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Obama's Tomato War Against Mexico: Policy or Politics?

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The Commerce Department has sided with US farmers from the key swing state of Florida in a trade dispute against Mexican tomato producers.

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MINYANVILLE ORIGINAL Tomato lovers, brace yourselves for a potential price increase in the coming winter.

Heeding the requests of US farmers, the Commerce Department has taken the first step towards ending a 16-year trade pact between the US and Mexico, which has kept prices of Mexican tomatoes low for American consumers.

Florida tomato growers, through the Florida Tomato Exchange, and other petitioners, had launched a complaint in June to the Obama administration that they were not able to compete with the prices of Mexican tomatoes, which they said were below the cost of production.

Last week, the Commerce Department reached an initial decision and issued a preliminary recommendation to end the agreement. It also said that a final decision on whether or not to terminate the agreement would be made in no more than 270 days.

The agreement between the US and Mexico is complex, and dates back to 1996. NPR explains:

[T]he Commerce Department's stance isn't so direct as to say, "This trade deal is now null and void."

Instead, the agency is recommending (bear with me) the end of the suspension of an investigation into Mexican exporters' "dumping" tomatoes on the US market. That inquiry started in 1996, the same year it was suspended and an agreement on prices that were not "lower than fair market value" was reached.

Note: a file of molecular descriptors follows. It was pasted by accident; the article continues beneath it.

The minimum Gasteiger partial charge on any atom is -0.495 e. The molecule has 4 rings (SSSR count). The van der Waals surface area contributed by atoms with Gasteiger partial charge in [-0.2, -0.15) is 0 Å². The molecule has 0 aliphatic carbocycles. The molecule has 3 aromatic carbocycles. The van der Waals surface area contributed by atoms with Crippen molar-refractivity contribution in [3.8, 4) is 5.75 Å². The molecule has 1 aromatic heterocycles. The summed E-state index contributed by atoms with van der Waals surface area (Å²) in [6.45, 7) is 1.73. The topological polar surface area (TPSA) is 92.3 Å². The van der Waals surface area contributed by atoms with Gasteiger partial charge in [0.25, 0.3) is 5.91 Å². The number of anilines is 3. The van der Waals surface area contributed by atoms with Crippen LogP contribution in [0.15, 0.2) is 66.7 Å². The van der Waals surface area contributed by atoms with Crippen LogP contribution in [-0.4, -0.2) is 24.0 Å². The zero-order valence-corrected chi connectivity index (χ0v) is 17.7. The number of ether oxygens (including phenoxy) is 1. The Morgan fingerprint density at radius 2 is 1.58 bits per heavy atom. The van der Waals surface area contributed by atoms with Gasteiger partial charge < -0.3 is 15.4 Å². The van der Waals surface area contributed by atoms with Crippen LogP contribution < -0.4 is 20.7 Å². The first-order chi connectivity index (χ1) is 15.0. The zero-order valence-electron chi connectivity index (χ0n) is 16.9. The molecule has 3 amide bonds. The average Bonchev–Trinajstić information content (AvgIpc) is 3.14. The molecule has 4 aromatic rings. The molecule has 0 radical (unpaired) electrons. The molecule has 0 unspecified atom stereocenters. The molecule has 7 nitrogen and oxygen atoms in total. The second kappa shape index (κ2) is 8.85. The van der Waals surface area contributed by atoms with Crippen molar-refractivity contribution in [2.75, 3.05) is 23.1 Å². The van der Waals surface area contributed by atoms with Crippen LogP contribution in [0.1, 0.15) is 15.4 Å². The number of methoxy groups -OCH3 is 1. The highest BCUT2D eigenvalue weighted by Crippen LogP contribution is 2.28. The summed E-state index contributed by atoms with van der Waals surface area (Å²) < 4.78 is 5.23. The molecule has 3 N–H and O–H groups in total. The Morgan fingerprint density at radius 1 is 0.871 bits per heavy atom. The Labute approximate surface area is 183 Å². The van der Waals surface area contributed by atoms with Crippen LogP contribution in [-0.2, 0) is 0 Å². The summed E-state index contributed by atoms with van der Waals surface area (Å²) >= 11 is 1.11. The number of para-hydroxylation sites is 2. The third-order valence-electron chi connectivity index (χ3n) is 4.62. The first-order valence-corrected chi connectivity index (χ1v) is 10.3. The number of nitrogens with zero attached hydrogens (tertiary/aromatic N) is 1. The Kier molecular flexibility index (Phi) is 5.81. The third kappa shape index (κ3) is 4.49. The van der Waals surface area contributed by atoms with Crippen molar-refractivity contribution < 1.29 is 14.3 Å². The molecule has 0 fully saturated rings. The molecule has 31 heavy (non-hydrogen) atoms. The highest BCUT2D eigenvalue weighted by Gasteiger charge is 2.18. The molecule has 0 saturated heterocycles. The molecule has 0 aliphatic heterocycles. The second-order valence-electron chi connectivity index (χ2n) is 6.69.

Since then, the agreement has been slated for the chopping block several times, only to be continued under new terms after the antidumping investigation is suspended anew.

"The current deal is a cover for ongoing massive dumping," Terence Stewart, managing partner at Stewart and Stewart, who is representing some of the US tomato producers, told the Wall Street Journal. Reggie Brown, executive vice president of the Florida Tomato Exchange, noted that sales of Florida tomatoes have plunged to $250 million per year from a high of $500 million since the agreement was signed in 1996.

Unsurprisingly, Mexico is less than pleased by the Commerce Department's decision.

"We are extremely disappointed," said Ricardo Alday, spokesman for the Mexican Embassy, adding that the decision seemed to be "dictated by politics rather [than] sound policy."

Lance Jungmeyer, president of the Nogales, Arizona-based Fresh Produce Association of the Americas, which promotes Mexican goods exported to the US, agreed with Alday, telling The Produce News, "The Mexican grower groups had tried in vain for four months to schedule a face-to-face opportunity to renegotiate this agreement. The fact that Commerce chose to terminate the agreement the day before this meeting only underscores the political pressure that Commerce was facing from the industry in Florida, a key swing state in the upcoming election."